No load on the motor shaft (nothing connected, not even a dyno set to zero).

I’m not an expert on brushed motors, maybe someone else can explain how the near-square bus current waveform results in a triangular motor current waveform.

During the “off” portion of the duty cycle, the motor leads are shorted, and the current continues to flow through the motor due to the motor inductance.

Oh sorry, that phrase was horribly unclear. I’ll edit in the original post as well. I meant that I had commanded a 0-50% step in voltage-control mode to the Jaguar, and this was the response with an unloaded CIM (no dyno, free shaft) on its output.

Glad to try and post useful things! I’m trying to help team 1700 think about how to set up their drive system, and part of that exercise is (at least for me) understanding the tools at hand. I’m both a professional and a hobbyist electrical engineer, so this kind of work is habit.

Completely correct. You see that the supply voltage is decently stable, yet the current drawn has significant ripple. There is nothing attached to the CIM; it’s a free shaft in open space. Any time I say no load, I mean actually just a motor on a mount with nothing attached to the shaft.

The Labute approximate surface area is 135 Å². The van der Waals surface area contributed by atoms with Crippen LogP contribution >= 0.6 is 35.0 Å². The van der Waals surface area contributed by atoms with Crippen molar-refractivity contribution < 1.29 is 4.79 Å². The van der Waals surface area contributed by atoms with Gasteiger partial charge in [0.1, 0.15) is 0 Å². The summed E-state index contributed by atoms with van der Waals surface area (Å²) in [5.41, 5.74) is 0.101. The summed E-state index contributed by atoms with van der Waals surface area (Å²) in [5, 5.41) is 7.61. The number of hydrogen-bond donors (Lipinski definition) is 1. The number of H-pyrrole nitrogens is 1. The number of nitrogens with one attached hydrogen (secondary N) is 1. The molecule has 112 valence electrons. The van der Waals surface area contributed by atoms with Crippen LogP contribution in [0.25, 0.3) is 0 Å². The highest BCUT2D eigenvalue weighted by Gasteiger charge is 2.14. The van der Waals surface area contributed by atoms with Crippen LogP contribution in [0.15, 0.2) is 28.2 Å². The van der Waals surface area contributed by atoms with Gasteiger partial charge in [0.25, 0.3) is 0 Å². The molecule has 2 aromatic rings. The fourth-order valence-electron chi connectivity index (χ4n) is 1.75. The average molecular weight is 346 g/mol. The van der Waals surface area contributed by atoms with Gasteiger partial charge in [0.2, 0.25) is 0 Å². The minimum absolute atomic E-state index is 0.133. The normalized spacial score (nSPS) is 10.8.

It’s actually 20% duty cycle, but the Jaguar enforces significant dead time (probably to account for its lethargic gate drive).

Ehh, this is not very scientific. I used a bicycle caliper and rotor and squeezed. How much torque was that? I have no idea - I’m not currently equipped for a proper dyno setup. I can tell you that I was generally applying enough pressure to slow the motor down to something close to 120 RPM. In general I was curious about behavior under heavy load.

And yes, red lines go to my current probe which is in series with the motor and therefore actually measuring motor coil current.

Well, I expect the current in the motor to rise while its leads are connected to the rail, to fall when it’s freewheeling, and to fall precipitously when its leads are both shorted to ground. That the DC bus current is a square was surprising. This is what my brain thinks the circuit looks like (50% duty cycle, unloaded). And this is the current I’d expect through the shunt. The voltage source is the back-EMF of the motor.

A wise person once told me “Data is always better than speculation” :slight_smile:

Your data is showing you what the motor current is doing.

During the off portion of the PWM period, the CIM leads are shorted. See attached sketch, taken from the Black Jag User’s Manual. When the leads are shorted, the current continues to flow through the CIM coil due to the coil inductance.